It’s 2018. You just got home from your two hour commute from the City. You got your dream job right out of school. You toss your bag on the floor, hop into some comfortable pajamas, get yourself seated in your brand new gaming chair, turn on your PlayStation 4 and immediately join into a match on Fortnite. Life is good.
Not too long ago, electronic gaming was frowned upon by society. E-sports, or Electric Sports, are multiplayer video games that are played competitively across numerous platforms, typically by professional gamers. Be honest, how many times have you heard your parents, or some form of adult, explain to you that playing video games kills your brain, is a waste of time, and ultimately that you would never be able to make any money by playing?
E-sports are generally played in arenas around the world, where the audience can either attend to watch and support in person, or by watching live streams on Twitch, YouTube, or even Facebook Live. E-sports have existed since the 90’s; when computers became more advanced and the internet was becoming more available to users across the globe. E-sports are still being looked down as the physical aspect of gaming aren’t quite there – yet. Competitive gaming takes different types of skills that one would not usually connect in sports such as Football or Baseball. E-sports players have to focus on strict hand-eye coordination, and some of the top players in the world train for up to 14 hours a day.
E-Sports are all about the fans. Just like any other sport, the fans draw in the money. E-Sports have made it extremely entertaining and user friendly in terms of how to keep up to date with a fans favorite player or team. YouTube, Twitter, Twitch, Instagram – these are just a few of the platforms that produce content from professional streamers and players, to the everyday average gamer.
Below are the statistics of the top video games consumed over the past three years.
Well how have E-Sports grown? In 2018, the United Kingdom spent over $3.5 Billion on computer games alone, according to the BBC.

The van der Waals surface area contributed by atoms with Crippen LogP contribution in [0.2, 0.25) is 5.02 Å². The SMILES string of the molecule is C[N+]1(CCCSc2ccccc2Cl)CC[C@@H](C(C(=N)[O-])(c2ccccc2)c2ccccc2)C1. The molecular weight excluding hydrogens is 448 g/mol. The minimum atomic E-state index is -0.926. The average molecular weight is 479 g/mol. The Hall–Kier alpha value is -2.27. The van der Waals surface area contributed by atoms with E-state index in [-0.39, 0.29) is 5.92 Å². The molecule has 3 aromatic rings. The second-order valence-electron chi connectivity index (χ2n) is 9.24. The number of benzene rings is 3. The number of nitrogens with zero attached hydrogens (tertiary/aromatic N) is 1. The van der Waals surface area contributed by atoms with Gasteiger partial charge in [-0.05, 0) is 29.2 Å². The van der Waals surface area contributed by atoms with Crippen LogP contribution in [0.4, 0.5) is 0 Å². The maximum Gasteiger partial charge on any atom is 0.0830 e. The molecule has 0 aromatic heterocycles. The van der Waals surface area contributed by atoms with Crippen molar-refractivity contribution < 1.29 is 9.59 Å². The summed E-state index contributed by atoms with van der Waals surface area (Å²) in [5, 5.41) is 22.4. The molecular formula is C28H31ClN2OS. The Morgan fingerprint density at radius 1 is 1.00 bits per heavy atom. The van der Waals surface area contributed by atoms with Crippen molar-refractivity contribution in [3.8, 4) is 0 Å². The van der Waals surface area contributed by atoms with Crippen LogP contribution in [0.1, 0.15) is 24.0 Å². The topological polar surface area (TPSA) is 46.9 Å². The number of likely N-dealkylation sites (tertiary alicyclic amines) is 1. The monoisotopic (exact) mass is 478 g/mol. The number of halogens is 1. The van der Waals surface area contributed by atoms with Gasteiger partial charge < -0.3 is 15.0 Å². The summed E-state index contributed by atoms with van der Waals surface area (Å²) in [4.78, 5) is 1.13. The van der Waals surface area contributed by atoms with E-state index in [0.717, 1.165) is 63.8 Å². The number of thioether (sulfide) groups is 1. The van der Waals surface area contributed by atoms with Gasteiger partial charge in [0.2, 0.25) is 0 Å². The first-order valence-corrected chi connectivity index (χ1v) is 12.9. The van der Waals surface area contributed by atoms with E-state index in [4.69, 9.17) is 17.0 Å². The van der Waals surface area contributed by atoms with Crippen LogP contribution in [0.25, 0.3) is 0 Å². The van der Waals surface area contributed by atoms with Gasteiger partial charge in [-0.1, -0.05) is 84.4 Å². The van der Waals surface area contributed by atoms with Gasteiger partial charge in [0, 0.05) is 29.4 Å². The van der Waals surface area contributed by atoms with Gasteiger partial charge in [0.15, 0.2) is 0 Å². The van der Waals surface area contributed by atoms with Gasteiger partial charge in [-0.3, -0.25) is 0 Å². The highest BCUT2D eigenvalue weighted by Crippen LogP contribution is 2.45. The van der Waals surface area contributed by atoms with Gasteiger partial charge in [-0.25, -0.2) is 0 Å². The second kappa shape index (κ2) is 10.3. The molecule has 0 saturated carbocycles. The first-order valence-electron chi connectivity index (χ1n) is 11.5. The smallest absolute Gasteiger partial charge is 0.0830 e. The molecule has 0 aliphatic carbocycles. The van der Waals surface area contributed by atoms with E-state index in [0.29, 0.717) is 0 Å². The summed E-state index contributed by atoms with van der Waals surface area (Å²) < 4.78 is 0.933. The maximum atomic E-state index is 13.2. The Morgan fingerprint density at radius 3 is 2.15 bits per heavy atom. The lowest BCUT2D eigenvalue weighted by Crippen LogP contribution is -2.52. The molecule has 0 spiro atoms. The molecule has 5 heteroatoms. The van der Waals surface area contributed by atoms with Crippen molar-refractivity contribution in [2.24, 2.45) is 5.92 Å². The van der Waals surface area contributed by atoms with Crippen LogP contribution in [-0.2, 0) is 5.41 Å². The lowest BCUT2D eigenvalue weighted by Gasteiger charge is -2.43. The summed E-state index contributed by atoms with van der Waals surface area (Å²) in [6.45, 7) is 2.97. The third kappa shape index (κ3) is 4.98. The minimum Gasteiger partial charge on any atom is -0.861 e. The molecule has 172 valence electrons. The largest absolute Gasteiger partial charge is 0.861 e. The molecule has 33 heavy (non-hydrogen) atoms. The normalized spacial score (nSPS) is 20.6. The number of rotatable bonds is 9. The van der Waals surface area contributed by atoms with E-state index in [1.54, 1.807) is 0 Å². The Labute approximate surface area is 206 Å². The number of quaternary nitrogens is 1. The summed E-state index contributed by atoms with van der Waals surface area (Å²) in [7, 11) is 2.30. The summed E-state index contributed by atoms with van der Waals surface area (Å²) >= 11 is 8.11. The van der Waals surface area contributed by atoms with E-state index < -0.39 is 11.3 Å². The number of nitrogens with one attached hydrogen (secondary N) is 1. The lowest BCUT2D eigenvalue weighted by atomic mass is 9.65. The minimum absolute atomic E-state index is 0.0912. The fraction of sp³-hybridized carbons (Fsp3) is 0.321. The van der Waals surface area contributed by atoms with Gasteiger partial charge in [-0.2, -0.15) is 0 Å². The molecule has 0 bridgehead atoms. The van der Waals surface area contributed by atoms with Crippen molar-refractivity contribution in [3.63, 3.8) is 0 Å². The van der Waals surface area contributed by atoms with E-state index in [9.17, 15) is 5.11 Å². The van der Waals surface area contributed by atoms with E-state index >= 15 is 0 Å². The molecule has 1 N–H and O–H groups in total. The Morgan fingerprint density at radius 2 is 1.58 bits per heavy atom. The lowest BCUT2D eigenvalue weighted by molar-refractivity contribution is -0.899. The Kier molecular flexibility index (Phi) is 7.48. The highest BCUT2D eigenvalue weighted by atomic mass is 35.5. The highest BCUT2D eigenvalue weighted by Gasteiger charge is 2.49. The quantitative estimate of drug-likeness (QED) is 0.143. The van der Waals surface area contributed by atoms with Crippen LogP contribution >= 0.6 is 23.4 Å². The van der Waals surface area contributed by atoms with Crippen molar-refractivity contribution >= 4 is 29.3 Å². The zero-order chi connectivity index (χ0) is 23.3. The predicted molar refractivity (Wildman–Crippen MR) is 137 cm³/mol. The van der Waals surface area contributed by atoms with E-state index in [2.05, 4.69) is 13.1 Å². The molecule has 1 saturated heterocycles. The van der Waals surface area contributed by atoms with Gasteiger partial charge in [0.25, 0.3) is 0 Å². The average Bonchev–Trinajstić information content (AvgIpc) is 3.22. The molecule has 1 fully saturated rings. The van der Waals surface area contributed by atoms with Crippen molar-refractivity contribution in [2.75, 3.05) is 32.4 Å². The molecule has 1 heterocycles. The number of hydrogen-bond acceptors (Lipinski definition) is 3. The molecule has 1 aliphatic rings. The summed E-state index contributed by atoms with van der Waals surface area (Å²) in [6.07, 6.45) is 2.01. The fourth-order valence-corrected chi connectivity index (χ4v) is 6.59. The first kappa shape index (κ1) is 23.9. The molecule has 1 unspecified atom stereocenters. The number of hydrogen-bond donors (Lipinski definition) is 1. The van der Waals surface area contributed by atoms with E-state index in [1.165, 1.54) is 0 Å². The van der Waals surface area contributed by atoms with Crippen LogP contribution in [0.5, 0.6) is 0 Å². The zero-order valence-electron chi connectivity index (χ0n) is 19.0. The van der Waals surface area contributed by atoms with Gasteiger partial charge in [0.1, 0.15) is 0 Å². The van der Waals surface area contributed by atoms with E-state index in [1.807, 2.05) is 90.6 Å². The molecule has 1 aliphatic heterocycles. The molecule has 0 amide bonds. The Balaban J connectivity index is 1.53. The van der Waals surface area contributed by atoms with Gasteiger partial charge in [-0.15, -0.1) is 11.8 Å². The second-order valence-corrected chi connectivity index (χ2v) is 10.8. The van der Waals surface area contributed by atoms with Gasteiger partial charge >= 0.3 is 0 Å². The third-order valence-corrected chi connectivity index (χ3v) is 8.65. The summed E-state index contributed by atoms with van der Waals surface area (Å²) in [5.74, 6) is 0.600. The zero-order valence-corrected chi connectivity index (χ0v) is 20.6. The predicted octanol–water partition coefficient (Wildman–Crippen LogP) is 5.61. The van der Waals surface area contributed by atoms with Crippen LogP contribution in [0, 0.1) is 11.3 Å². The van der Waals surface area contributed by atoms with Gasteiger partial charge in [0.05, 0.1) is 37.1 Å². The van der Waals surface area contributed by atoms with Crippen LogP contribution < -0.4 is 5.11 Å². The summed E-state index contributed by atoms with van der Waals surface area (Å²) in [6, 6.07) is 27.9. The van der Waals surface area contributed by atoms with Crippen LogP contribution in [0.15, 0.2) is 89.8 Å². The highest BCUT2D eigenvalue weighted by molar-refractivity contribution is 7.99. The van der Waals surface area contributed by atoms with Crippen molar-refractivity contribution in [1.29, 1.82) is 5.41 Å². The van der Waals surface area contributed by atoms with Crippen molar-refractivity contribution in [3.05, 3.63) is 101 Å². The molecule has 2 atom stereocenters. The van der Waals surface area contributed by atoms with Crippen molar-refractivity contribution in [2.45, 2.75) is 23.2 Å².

Take Tyler ”Ninja” Blevins for example. Ninja has been a professional gamer since the mid 2000’s, where he played the famous First Person Shooter ‘Halo”. Ninja makes his living off of streaming the most popular games to date, mostly Fortnite, on his Twitch account. In an interview done with ESPN, Ninja said that he makes over $500,000 a month in advertisements and donations by Twitch. That number does not include the multiple tournaments hosted by Ninja around the country. Earlier in 2018, Ninja earned the Best Content Creator Award for the 2018 Gaming Awards. Ninja has had a large number of famous celebrity cameos not only play games with him, but win tournaments with him as well. That list includes people such as Drake, Soulja Boy, Travis Scott, JuJu Smith Schuster, and Norm Macdonald. According to Fox Sports, SouljaBoy is in the early stages to start up his own E-Sports organization, with Ninja being his main business partner.
When the average person thinks of video games, they think of something like solitaire on the computer, or an Xbox. The first video game ever sold was Pong which was released by Atari in 1972. Video games have indulged so much deeper than what we think of at the base of the term. All video games include systems such as Nintendo’s, Gameboys, Sega Genesis, Game Cube, Dream Cast, PC, IOS, – yes that’s right, your smartphones are even considered gaming devices. As of November 20th, 2018, the most popular gaming system ever created was Sony’s PlayStation 2, raking in over 157 million units sold since its release in the early 2000’s.
We’ve only scratched the surface of Electronic Gaming; much like how we’ve only scraped the surface in any type of modernized technology. Only as of recent, Virtual Reality Gaming came out. That’s right – VIRTUAL REALITY VIDEO GAMES. Gaming is no longer just a means of passing by time. Gaming is the future of entertainment, and it appears to seem a large part of a profession many people will be able to make careers out of.
My name is Vito Namio. I am a Senior at Montclair State University. I am currently an Editor at Fox News. I also am a partial business owner of an Event Production Company where I have worked for 10 years.